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You’re not calling people involved in politics “evil” in exactly the same way as Jack Van Impe is “not setting dates.”

You’re not better than those who are trying to be salt and light in the system in as many as the various ways they can. You’re coming across as seeing yourself as better than me and you don’t even know me or know my heart. Stop it.

Your Christianity is allowed to flourish in this country because your forefathers grew a strong root for this tree of liberty from which you eat. And the fruit is starting to hang, over-ripe, and with the tree close to dying. You still have the liberty to EVEN VOTE IN THE FIRST PLACE because your forefathers shed their blood for liberty so you can do so, and so far, this tree is not yet dead. But from your high and lofty perch of seeing an involvement in politics as dirty and conniving, you are like the communist professors at our major universities who sit and teach our children of the evils of capitalism, even as they draw huge salaries from those very schools that grew out of the soil of a free country.

Jesus was “the PERFECT mix between Republican and Democrat?” Huh? What does that REALLY even MEAN?

When you make statements like “Jesus was the perfect mix between Republican and Democrat,” you’re either appeasing, or ignoring some things, or you have your OWN opinions about the role of government, about how much political involvement is good or not, about how much the government should or should not involve itself in the affairs of its citizens, about where to draw the line between advocating for liberty and managing against license.

What does this Jesus, who is “the perfect mix between republican and democrat” look like? Maybe you see equal numbers of faults between some of the democratic and some of the republican points of view. But that doesn’t mean you don’t see political positions that are good and political positions that are bad. It means either party equally disappoints.

Welcome to the club. But the difference is that WE are trying to change that to give you better choices as you hold your nose at the voting booth. You merely complain that there are no good choices to make. But we are trying to make better choices available to you. Is that so much more wrong than what you are doing? Why is involvement in politics ALWAYS wrong?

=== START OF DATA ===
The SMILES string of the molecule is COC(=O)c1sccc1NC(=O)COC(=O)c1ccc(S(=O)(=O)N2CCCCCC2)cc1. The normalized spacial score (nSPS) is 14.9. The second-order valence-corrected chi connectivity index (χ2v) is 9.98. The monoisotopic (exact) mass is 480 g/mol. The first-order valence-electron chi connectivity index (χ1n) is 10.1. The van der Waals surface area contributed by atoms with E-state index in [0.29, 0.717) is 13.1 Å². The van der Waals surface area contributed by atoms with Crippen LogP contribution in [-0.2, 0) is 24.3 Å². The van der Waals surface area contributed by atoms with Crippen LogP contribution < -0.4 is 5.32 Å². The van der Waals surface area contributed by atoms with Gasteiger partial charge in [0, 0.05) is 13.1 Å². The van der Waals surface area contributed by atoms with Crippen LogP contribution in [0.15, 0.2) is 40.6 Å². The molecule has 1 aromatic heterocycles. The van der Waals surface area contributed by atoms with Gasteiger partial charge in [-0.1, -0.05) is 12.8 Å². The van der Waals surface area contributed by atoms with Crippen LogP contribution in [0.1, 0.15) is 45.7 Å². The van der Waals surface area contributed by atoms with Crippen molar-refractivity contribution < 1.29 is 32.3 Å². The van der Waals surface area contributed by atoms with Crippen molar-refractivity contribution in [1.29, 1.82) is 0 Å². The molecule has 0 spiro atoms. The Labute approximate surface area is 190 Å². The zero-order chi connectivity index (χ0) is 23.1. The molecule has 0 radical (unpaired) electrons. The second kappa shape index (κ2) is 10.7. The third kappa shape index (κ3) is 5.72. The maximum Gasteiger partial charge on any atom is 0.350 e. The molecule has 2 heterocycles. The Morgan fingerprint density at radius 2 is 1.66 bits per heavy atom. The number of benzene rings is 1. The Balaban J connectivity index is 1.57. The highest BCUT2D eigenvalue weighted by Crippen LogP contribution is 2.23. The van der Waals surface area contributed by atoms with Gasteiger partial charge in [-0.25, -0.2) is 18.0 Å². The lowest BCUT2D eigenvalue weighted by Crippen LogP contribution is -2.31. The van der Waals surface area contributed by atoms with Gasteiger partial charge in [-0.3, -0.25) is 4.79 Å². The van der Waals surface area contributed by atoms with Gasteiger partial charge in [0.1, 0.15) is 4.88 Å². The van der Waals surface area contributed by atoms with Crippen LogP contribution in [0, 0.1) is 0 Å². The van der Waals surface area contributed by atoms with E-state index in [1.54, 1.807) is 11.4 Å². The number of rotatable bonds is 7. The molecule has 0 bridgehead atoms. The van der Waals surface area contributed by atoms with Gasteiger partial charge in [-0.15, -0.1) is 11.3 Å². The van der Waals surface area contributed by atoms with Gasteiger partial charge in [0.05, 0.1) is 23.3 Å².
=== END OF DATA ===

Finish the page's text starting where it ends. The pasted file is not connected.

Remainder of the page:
And I’m sorry. But if you’re advocating for some position such as “we shouldn’t try to force government to legislate morality,” then which morality are you advocating? Personal liberty? The soft, squishy, “we should let people do whatever they want as long as it doesn’t hurt anyone else?” Should the government legislate against the mother having a right to kill the child in the womb? Against special interest groups infiltrating the school systems to indoctrinate our children with transgender, gender-fluid perspectives, about Islam and not Christianity? Do you support the people in politics who are advocating for these important issues? And if so, can you call them evil and dirty, and beneath what we should be doing as believers?

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Everyone draws a line. If you’re advocating for “let everyone do what they want as long as it doesn’t hurt someone else,” that filters into how we govern, too. You yourself said,

If we confuse American Christianity with the good news of Jesus, we will end up with a message that is only good news to those in Christian America.

I would only ask you what your idea of “American Christianity” is, as compared to “true Christianity?” We live in America. We are trying to influence the way laws are made and the way laws are governed to try to enable as much of a movement, in every way possible, to bring freedom for the kingdom of God to influence the nation, for evil to be restrained and righteousness to flourish and to have laws in place that will advocate for that possibility. If America is where we live, shouldn’t we want to influence here, too? Not JUST abroad, but ALSO here? Why is it either/or?

We can get involved – at every level we can, as we believe God has called each of us, as an individual – or we can sit back, seeing that there is evil, hold our noses and vote for the least evil of the bunch. Or we can do both. But simply condemning them all as beneath “what Jesus would do,” and then NOT getting involved to influence the choices so we have better choices on voting day does not look like what Jesus would have us to do, either. Maybe HE wouldn’t do it. But He was UNIQUE. When he called us to be salt and light in this world, I do not see where politics was excluded as one of the areas where we should do that.

I will do both. I will get involved to get the best laws, the best candidates, the best judges, and then STILL HOLD MY NOSE and vote for the least bad candidates I can.

And I won’t condemn you for your focus on feeding the poor and spreading the gospel to all nations, simply because you’re not, instead, trying to influence the political arena for the best political outcome possible.

Your calling is important. So do that. It is what God called you to do. But no one can do everything. Just, please, don’t sit on your perch saying that God didn’t call ANYONE to be involved before voting day.

People like me have been doing our part to influence the field so you have better choices over which you can hold your nose as you vote. You’re welcome.

You can’t have it both ways. Unless you consult your WWJD bracelet and ignore the rest of the bible. And then the question is, what gospel are you really preaching?

About the Author

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The Cognitive Man is an evangelical, North American Christian who has an interest in remaining anonymous, at least for a little while. He is a published author and a frequent guest blogger at several other major web sites. But he wishes to lurk here in the shadows for a while, at least. He MIGHT come out of hiding eventually. Time will tell.